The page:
"Mayor gives approval to garden bridge"

19 December 2014

The office of the Mayor of London has approved the Garden Bridge, despite continuing doubts about funding and maintenance. Transport for London is putting £30m towards the Garden Bridge across the Thames which will not be a public highway and will not allow public access between midnight and 6am. It will also be restricted on many days during the year for commercial events. The Department for Transport is also putting £30m towards the bridge. Public access will be dependent upon a separate travel plan agreed between the owners of the bridge and the local authorities. The Mayor has rejected proposals to include a cycle track running alongside the bridge.

Darren Johnson asked the Mayor for a guarantee in perpetuity that there would be a public right of way across the bridge. The Mayor has not given such a guarantee, nor does the planning application offer it. Boris Johnson argues that “Many parks and gardens close when its dark”.

“It is shocking that despite £60m of public transport funding, this project is more Garden than Bridge. The Mayor has failed to get good value for money by ensuring that there is both a separate cycling link, built alongside the bridge and also 24/7 public right of way. Central London is a 24 hour city, but under the current proposals there is effectively no bridge for at least a quarter of the day. Given the scale of public funding for this bridge I would have expected the Mayor to have pinned down guarantees that Londoners will be able to use this bridge to cross the river 24/7 in ten or twenty years’ time. My fear is that any shortfall in funding for the Garden Bridge will either be met from the public purse, or from a larger number of corporate parties leading to regular bridge closures."

“The cable car was meant to help commuters get across the river, but got turned into a tourist attraction by the Mayor. This looks increasingly like another of the Mayor’s high profile, tourism projects funded from tube and bus fares.”

Notes to editors

1) Darren Johnson (17-Sept-2014):

Are you happy with Londoners being denied access to the Garden Bridge between midnight and 6am? Have your officers made any representations to the Garden Trust or via the planning process to contest this?

The Mayor (17-Sept-2014):

Many parks and gardens in London close when it is dark and the intention with the Garden Bridge is to keep it open to coincide with the greatest demand for use.

Decisions regarding operation and maintenance are a matter for the Garden Bridge Trust, which took this decision in consultation with the two local authorities.

2) Darren Johnson (17-Sept-2014):

Did you ask your officers to raise gaining a 24 hour public right of way with the Garden Trust as a pre-requisite for money being allocated from your transport budget?

The Mayor (17-Sept-2014):

The Garden Bridge has an extremely positive business case and will directly support policies in my Transport Strategy for making London a more walkable and liveable city and support the economic development of London. It will provide the benefits of a bridge with those of a garden or park.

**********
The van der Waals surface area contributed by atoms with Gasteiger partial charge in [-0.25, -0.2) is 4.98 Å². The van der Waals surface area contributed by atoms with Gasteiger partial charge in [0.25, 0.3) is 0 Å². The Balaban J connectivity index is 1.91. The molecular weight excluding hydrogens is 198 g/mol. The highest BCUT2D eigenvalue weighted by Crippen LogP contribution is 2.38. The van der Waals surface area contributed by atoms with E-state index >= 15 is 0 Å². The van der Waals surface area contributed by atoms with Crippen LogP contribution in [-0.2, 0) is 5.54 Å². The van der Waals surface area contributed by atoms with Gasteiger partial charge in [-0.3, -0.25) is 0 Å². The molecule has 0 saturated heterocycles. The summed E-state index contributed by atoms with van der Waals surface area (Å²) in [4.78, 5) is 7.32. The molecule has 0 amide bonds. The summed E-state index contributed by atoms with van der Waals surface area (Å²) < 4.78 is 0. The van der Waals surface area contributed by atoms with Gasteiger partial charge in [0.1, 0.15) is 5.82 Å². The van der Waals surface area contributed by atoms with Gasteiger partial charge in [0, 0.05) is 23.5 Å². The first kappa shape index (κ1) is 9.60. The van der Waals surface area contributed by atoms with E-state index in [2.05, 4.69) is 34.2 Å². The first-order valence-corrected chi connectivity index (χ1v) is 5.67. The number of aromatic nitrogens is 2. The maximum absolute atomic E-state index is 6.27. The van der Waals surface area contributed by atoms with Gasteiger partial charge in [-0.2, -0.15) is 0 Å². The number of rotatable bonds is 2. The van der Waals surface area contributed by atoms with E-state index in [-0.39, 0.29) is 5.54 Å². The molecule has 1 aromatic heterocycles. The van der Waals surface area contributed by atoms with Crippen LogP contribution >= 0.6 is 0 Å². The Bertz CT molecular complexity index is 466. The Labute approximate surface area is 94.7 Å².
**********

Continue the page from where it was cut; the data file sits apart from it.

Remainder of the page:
Many parks and gardens in London close when it is dark and the intention with the Garden Bridge is to keep it open to coincide with the greatest demand for use. Through discussion with the two local authorities, the planning application for the Garden Bridge assumes it will open between 6am and 12 midnight. This covers the times when the demand for movement across the river is greatest.

Running and maintenance decisions will be a matter for the Garden Bridge Trust, but I understand opening hours will be kept under review. The potential for longer opening hours could be considered if there is a strong demand to use the bridge at night and in agreement with both local authorities.

3) Darren Johnson (17-Sept-2014):

Why was it decided to contribute £60m to the construction of the Garden Bridge without gaining a 24 hour public right of way?

The Mayor (17-Sept-2014):

The Garden Bridge has an extremely positive business case and will directly support policies in my Transport Strategy for making London a more walkable and liveable city and support the economic development of London. I have asked TfL to contribute £30 million to the proposed project on the basis that this contribution will help leverage a large amount of other funding sources to deliver the project. The Government has matched this contribution with £30 million of their own for the same reasons.

The Garden Bridge will be a new crossing of the Thames and a new open space for Central London. It will provide the benefits of a bridge with those of a Garden or Park. Through discussion with the two local authorities, the planning application for the Garden Bridge assumes it will open between 6am and 12 midnight. This covers the times when the demand for movement across the river is greatest and outside of these hours the likely number of expected users will fall considerably.

Opening hours will be kept under review, and the potential for longer opening hours will be explored if there is a strong demand to use the bridge at night and in agreement with both local authorities.